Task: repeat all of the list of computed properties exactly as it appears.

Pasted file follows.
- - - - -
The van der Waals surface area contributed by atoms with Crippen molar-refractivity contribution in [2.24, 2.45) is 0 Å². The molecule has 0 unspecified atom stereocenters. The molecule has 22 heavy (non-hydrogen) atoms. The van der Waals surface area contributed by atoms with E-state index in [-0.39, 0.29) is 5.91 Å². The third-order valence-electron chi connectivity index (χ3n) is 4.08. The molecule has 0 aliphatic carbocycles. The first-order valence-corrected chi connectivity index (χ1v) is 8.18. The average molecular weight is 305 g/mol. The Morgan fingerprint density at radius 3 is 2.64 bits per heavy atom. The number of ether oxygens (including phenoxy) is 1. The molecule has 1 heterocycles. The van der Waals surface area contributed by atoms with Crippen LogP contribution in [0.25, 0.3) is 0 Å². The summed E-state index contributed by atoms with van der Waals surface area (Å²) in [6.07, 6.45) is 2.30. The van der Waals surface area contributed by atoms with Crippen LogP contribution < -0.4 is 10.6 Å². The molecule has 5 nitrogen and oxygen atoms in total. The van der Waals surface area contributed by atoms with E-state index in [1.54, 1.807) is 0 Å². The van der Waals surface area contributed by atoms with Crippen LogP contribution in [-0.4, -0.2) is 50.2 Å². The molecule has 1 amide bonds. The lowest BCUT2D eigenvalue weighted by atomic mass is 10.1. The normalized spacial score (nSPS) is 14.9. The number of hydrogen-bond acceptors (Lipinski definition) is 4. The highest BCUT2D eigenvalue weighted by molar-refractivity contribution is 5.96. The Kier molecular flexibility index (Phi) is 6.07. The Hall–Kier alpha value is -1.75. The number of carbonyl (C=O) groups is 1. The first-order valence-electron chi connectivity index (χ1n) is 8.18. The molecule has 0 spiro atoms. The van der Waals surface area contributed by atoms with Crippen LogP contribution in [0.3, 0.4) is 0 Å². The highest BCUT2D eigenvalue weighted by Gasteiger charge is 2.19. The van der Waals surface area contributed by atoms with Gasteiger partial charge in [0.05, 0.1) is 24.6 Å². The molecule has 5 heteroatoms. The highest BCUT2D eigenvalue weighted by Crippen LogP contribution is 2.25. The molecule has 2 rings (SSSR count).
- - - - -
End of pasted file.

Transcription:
The van der Waals surface area contributed by atoms with Crippen molar-refractivity contribution in [2.24, 2.45) is 0 Å². The molecule has 0 unspecified atom stereocenters. The molecule has 22 heavy (non-hydrogen) atoms. The van der Waals surface area contributed by atoms with E-state index in [-0.39, 0.29) is 5.91 Å². The third-order valence-electron chi connectivity index (χ3n) is 4.08. The molecule has 0 aliphatic carbocycles. The first-order valence-corrected chi connectivity index (χ1v) is 8.18. The average molecular weight is 305 g/mol. The Morgan fingerprint density at radius 3 is 2.64 bits per heavy atom. The number of ether oxygens (including phenoxy) is 1. The molecule has 1 heterocycles. The van der Waals surface area contributed by atoms with Crippen LogP contribution in [0.25, 0.3) is 0 Å². The summed E-state index contributed by atoms with van der Waals surface area (Å²) in [6.07, 6.45) is 2.30. The van der Waals surface area contributed by atoms with Crippen LogP contribution < -0.4 is 10.6 Å². The molecule has 5 nitrogen and oxygen atoms in total. The van der Waals surface area contributed by atoms with E-state index in [1.54, 1.807) is 0 Å². The van der Waals surface area contributed by atoms with Crippen LogP contribution in [-0.4, -0.2) is 50.2 Å². The molecule has 1 amide bonds. The lowest BCUT2D eigenvalue weighted by atomic mass is 10.1. The normalized spacial score (nSPS) is 14.9. The number of hydrogen-bond acceptors (Lipinski definition) is 4. The highest BCUT2D eigenvalue weighted by molar-refractivity contribution is 5.96. The Kier molecular flexibility index (Phi) is 6.07. The Hall–Kier alpha value is -1.75. The number of carbonyl (C=O) groups is 1. The first-order valence-electron chi connectivity index (χ1n) is 8.18. The molecule has 0 spiro atoms. The van der Waals surface area contributed by atoms with Crippen LogP contribution in [0.3, 0.4) is 0 Å². The highest BCUT2D eigenvalue weighted by Gasteiger charge is 2.19. The van der Waals surface area contributed by atoms with Gasteiger partial charge in [0.05, 0.1) is 24.6 Å². The molecule has 5 heteroatoms. The highest BCUT2D eigenvalue weighted by Crippen LogP contribution is 2.25. The molecule has 2 rings (SSSR count).